Content experts were contacted to identify unpublished and ongoing studies.Study selectionWe included all randomized or quasi-randomized controlled trials that compared probiotics (any dose or composition) to placebo, control or other forms of treatment in healthy full term infants with infantile colic who were less than 4A months of age. We considered articles in any language as long as there was an abstract in English indicating content.Data extractionRetrieved articles were assessed for eligibility, and two reviewers independently abstracted descriptive data on the subjects, type of intervention, infants allocated as control, outcomes and methodological quality of the articles.
Where data were incomplete, the principal investigator of the primary study was contacted for further information and clarification.Methodological quality of the studiesStandard methods of the Cochrane Collaboration [22] were used to assess the methodological quality of included trials.
For each trial, information was sought regarding the method of randomization, allocation concealment, blinding, and completeness of follow up and on reported outcomes of all infants enrolled in the trial.
The secondary outcomes were duration of crying (minutes per day) and adverse events related to probiotic supplementation. For dichotomous outcomes, relative risk (RR) and its associated confidence interval were calculated. For continuous outcomes, treatment effect was expressed as mean difference and its calculated standard deviation. Meta-analysis of pooled data was performed using a fixed effects model with the assumption that L.
A subgroup analysis was planned a priori to investigate the effect of probiotics in subjects with a positive family history of atopy, and additionally on different strains of probiotics utilized. Tests for between-study heterogeneity (including the I2 test) were performed.Since included studies expressed their primary outcome (crying times) as median (range or interquartile range), in order to statistically pool the data and perform a meta-analysis, this outcome was converted into mean (standard deviation) as recommended by Hozo et al.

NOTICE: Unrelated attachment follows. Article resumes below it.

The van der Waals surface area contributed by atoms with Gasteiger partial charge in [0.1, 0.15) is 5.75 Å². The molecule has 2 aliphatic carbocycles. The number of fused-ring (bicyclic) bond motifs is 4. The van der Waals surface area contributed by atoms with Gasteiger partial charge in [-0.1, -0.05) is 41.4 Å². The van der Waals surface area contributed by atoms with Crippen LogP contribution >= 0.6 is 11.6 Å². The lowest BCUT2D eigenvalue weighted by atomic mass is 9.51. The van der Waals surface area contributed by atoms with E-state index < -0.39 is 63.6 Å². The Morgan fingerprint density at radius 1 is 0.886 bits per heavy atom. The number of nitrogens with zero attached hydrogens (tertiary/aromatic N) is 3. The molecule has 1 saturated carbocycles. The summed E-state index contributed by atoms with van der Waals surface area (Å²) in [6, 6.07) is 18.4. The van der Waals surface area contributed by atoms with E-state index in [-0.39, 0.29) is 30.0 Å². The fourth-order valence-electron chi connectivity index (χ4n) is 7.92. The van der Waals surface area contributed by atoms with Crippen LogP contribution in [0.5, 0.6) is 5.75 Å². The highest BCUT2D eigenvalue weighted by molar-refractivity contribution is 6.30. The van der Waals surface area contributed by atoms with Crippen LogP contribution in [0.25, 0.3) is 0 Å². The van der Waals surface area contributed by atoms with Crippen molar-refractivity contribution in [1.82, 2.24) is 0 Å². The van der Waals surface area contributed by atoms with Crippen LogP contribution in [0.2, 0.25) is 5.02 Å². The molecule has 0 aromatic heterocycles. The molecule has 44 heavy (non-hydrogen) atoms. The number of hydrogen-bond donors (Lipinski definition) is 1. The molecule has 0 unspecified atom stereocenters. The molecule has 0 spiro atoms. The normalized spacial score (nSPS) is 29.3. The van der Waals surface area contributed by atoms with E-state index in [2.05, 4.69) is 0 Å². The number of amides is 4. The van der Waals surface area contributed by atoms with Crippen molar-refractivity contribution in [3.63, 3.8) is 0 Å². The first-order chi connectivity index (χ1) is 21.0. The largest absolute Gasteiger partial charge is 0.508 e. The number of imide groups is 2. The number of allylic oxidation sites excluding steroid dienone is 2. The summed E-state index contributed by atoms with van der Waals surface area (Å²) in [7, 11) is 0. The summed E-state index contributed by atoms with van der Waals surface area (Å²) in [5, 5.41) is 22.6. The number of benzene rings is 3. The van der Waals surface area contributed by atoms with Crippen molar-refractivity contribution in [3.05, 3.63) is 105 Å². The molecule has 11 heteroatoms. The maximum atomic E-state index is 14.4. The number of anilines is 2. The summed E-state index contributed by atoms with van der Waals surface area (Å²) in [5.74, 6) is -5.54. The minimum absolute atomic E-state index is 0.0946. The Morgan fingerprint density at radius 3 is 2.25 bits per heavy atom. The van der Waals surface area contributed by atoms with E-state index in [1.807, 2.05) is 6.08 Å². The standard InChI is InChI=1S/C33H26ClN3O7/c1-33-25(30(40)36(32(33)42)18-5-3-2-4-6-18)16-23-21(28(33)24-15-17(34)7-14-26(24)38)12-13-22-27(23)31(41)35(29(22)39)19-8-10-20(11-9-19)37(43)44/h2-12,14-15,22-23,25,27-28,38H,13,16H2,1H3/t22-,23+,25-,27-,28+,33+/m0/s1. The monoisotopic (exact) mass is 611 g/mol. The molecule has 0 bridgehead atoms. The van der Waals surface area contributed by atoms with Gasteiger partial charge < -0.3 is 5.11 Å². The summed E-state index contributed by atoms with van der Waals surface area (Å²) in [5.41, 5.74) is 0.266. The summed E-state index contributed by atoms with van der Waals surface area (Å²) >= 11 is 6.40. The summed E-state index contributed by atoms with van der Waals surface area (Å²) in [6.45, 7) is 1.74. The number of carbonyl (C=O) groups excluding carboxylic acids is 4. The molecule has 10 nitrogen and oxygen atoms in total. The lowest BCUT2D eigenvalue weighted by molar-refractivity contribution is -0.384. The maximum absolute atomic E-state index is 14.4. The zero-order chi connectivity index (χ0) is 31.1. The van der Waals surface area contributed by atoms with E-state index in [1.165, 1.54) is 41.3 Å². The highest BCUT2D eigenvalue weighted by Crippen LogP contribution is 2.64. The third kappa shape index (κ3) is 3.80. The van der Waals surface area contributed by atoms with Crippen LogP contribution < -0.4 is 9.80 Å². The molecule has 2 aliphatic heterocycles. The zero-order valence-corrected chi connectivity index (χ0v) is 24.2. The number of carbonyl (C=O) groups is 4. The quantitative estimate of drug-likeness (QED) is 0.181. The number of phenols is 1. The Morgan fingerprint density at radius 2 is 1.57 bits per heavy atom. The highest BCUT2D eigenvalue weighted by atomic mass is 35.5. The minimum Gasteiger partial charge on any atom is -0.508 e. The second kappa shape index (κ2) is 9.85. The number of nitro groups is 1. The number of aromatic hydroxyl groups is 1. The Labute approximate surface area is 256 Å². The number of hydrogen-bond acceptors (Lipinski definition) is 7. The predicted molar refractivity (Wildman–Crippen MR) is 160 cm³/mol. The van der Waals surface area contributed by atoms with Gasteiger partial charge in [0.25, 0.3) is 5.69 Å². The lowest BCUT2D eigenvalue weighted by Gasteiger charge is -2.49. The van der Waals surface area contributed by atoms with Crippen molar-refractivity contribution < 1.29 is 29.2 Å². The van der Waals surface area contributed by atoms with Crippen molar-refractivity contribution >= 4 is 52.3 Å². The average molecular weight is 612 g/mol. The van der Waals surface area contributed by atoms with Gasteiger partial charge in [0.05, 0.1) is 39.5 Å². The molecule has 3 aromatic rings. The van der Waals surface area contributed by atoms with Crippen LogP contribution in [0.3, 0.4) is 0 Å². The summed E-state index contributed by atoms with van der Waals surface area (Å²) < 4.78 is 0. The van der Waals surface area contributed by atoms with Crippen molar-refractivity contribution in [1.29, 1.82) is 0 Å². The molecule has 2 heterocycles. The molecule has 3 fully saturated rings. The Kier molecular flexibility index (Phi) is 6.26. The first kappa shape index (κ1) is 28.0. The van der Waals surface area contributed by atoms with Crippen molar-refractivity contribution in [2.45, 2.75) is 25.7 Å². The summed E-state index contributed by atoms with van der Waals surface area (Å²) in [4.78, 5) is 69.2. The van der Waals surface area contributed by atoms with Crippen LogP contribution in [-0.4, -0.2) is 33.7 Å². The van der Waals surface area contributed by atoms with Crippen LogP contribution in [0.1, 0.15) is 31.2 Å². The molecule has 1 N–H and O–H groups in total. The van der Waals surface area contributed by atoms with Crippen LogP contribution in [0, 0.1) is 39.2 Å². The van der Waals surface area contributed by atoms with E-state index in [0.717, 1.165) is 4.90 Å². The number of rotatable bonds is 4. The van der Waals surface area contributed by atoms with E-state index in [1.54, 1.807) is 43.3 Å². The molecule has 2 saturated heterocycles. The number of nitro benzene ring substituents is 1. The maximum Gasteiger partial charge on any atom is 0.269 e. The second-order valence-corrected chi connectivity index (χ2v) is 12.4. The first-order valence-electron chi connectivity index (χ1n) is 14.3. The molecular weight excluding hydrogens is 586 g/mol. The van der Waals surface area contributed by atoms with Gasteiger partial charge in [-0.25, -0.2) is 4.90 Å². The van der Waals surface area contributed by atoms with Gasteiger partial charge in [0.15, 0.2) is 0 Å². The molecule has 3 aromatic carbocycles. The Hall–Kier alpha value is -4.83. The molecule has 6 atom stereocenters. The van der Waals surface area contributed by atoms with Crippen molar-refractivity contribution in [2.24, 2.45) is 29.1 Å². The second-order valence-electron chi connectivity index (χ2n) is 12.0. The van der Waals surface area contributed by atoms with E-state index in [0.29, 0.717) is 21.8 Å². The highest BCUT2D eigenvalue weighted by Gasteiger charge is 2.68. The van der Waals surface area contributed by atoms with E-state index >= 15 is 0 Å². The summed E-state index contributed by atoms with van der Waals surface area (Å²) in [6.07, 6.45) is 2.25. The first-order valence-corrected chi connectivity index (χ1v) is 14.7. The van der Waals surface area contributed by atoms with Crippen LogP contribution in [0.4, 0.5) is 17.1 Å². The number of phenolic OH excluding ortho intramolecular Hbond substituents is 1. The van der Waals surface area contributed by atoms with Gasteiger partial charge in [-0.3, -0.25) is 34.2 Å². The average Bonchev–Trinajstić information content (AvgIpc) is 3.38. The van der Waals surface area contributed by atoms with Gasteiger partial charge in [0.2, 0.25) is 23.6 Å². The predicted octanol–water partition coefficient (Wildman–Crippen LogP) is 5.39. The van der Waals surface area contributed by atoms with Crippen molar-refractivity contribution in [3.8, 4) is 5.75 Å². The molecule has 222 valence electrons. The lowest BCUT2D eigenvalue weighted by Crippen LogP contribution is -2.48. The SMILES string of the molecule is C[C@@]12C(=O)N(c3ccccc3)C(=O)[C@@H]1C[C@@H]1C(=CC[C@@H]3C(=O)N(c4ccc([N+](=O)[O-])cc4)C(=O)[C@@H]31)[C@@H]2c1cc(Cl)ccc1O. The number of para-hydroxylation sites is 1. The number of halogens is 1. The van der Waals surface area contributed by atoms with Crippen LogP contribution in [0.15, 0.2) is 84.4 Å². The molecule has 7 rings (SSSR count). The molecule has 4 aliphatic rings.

Seven studies were excluded because the investigators used probiotic based formulae in non-colicky neonates, which undermined the primary objectives of the meta-analysis.
A total of 209 healthy infants were enrolled across the three studies and most of the infants were exclusively breast fed. All of the clinical trials utilized the same probiotic species (Lactobacillus reuteri; strains-American Type Culture Collection Strain 55730 or DSM 17 938) with identical daily doses. Data on crying time were reported by all three trials as a primary outcome and involved 209 infants.


At seven days after initiation of treatment, infants in the probiotic group had a significantly shorter crying time. The crying time at 7A days was significant only in the fixed effects model, but was insignificant in the random effects model. However, the treatment effect was continuous and stabilized at three weeks following the initiation of therapy.
In order to reduce heterogeneity and the potential effect of simethicone, a sensitivity analysis on only the double-blind, placebo-controlled, trials [24, 26] was conducted. Responders (or treatment success) was defined as the percentage of infants achieving a reduction in the daily average crying time of more than fifty percent.
A progressive, statistically significant response was noted starting at 7A days [25] after initiation of therapy (FigureA 3).
A concomitant history of atopy did not alter the efficacy of probiotics in treated infants.DiscussionWe report the first systematic review of randomized trials addressing the efficacy of probiotics in infantile colic.